The most common and preferred technique for women of childbearing age is called the inferior pedicle technique. With this surgery, there will be 3 incisions one around the areola, one vertical down the middle of the breast and a horizontal incision across the bottom of the breast. The incision will look like an inverted “T”. A wedge of excess breast tissue is removed and the nipple and areola are shifted to a new higher position. The breast tissue removed is not just fatty tissue but also glandular tissue. Glandular breast tissue contains lobes, where milk is produced and ducts, how milk travels towards the nipple.

The vertical scar technique is similar but there will be just 2 incisions. One incision around the areola and the other vertical down the middle of the breast, the incision looks like a lollipop. Some breast tissue is removed and the breasts are reshaped to a smaller size. The nipple and areola can be repositioned higher.

As you can see, women who have had a breast reduction may struggle with maintaining an adequate milk supply as they have lost some of the important milk-producing breast tissue, but these surgical techniques are associated with higher lactation success rates because the nerves, blood supply, and ducts in the areola to the nipple are left intact.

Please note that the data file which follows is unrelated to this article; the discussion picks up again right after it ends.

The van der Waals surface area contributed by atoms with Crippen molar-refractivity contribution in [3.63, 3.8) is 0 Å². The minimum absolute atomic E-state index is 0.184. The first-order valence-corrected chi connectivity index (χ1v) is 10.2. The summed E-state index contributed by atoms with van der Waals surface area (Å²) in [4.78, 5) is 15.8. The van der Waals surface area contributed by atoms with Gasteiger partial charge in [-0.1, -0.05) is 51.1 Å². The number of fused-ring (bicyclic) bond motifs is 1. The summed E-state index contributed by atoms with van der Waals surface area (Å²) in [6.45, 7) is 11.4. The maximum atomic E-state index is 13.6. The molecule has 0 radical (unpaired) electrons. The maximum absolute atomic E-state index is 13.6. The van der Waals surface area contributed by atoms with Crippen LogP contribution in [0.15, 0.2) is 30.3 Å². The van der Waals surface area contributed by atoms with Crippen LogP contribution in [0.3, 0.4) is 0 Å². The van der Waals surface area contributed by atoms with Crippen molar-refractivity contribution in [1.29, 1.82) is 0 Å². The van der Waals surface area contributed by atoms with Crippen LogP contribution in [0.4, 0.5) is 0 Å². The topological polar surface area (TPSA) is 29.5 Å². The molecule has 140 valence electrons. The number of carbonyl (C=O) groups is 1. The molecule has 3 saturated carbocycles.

The free-nipple graft technique removes the nipple and areola completely as well as additional breast tissue. The nipple and areola are then reattached. Less scarring with this technique but there would be a loss of nipple sensation and breastfeeding success would be unlikely as blood supply to the nipple was severed and nerves were damaged.
There is also a liposuction-only technique. Success will depend on how much breast tissue was removed.
Good news!

Breast tissue can regrow and nerves can regenerate! Is there a sensation to the nipples? If there is this is a good sign that the nerve supply is intact. Nerves responsible for sensation are required for the letdown reflex, which is the signal to your brain to produce milk.

Another question…

How long has it been since your surgery? Breastfeeding will be more successful if it has been 5 or more years since a breast reduction surgery. And interestingly, milk supply will increase with second and future pregnancies!